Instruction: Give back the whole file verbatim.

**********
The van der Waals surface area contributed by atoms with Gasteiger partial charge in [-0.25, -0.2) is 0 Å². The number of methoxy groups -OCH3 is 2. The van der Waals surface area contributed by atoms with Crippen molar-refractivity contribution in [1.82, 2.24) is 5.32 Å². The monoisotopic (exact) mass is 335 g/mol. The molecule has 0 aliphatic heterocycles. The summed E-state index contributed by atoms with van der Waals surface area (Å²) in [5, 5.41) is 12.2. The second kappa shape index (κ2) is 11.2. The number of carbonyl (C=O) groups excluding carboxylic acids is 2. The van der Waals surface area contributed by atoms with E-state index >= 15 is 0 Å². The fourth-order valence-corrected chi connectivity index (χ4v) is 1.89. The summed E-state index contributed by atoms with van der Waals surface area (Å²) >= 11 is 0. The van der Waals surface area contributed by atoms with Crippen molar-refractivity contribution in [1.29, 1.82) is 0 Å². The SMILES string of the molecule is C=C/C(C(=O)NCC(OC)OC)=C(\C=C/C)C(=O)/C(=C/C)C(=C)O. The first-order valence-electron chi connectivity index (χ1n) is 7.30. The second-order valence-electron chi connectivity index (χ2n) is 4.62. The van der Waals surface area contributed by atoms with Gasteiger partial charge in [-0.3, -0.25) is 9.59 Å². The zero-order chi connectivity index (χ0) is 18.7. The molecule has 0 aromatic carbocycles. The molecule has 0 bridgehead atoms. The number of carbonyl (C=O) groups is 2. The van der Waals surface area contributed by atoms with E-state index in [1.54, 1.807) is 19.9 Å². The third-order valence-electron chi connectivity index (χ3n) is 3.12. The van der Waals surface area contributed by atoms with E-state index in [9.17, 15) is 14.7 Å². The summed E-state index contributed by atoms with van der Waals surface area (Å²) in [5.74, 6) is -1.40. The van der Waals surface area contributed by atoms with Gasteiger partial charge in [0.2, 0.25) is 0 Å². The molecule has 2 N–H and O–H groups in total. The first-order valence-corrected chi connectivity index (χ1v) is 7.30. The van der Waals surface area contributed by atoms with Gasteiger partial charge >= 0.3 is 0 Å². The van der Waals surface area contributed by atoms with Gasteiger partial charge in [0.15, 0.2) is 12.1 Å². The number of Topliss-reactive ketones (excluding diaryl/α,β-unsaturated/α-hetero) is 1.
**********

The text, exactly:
The van der Waals surface area contributed by atoms with Gasteiger partial charge in [-0.25, -0.2) is 0 Å². The number of methoxy groups -OCH3 is 2. The van der Waals surface area contributed by atoms with Crippen molar-refractivity contribution in [1.82, 2.24) is 5.32 Å². The monoisotopic (exact) mass is 335 g/mol. The molecule has 0 aliphatic heterocycles. The summed E-state index contributed by atoms with van der Waals surface area (Å²) in [5, 5.41) is 12.2. The second kappa shape index (κ2) is 11.2. The number of carbonyl (C=O) groups excluding carboxylic acids is 2. The van der Waals surface area contributed by atoms with E-state index >= 15 is 0 Å². The fourth-order valence-corrected chi connectivity index (χ4v) is 1.89. The summed E-state index contributed by atoms with van der Waals surface area (Å²) >= 11 is 0. The van der Waals surface area contributed by atoms with Crippen molar-refractivity contribution in [1.29, 1.82) is 0 Å². The SMILES string of the molecule is C=C/C(C(=O)NCC(OC)OC)=C(\C=C/C)C(=O)/C(=C/C)C(=C)O. The first-order valence-electron chi connectivity index (χ1n) is 7.30. The second-order valence-electron chi connectivity index (χ2n) is 4.62. The van der Waals surface area contributed by atoms with Gasteiger partial charge in [-0.3, -0.25) is 9.59 Å². The zero-order chi connectivity index (χ0) is 18.7. The molecule has 0 aromatic carbocycles. The molecule has 0 bridgehead atoms. The number of carbonyl (C=O) groups is 2. The van der Waals surface area contributed by atoms with E-state index in [1.54, 1.807) is 19.9 Å². The third-order valence-electron chi connectivity index (χ3n) is 3.12. The van der Waals surface area contributed by atoms with E-state index in [9.17, 15) is 14.7 Å². The summed E-state index contributed by atoms with van der Waals surface area (Å²) in [5.74, 6) is -1.40. The van der Waals surface area contributed by atoms with Gasteiger partial charge in [0.2, 0.25) is 0 Å². The molecule has 2 N–H and O–H groups in total. The first-order valence-corrected chi connectivity index (χ1v) is 7.30. The van der Waals surface area contributed by atoms with Gasteiger partial charge >= 0.3 is 0 Å². The van der Waals surface area contributed by atoms with Gasteiger partial charge in [0.15, 0.2) is 12.1 Å². The number of Topliss-reactive ketones (excluding diaryl/α,β-unsaturated/α-hetero) is 1.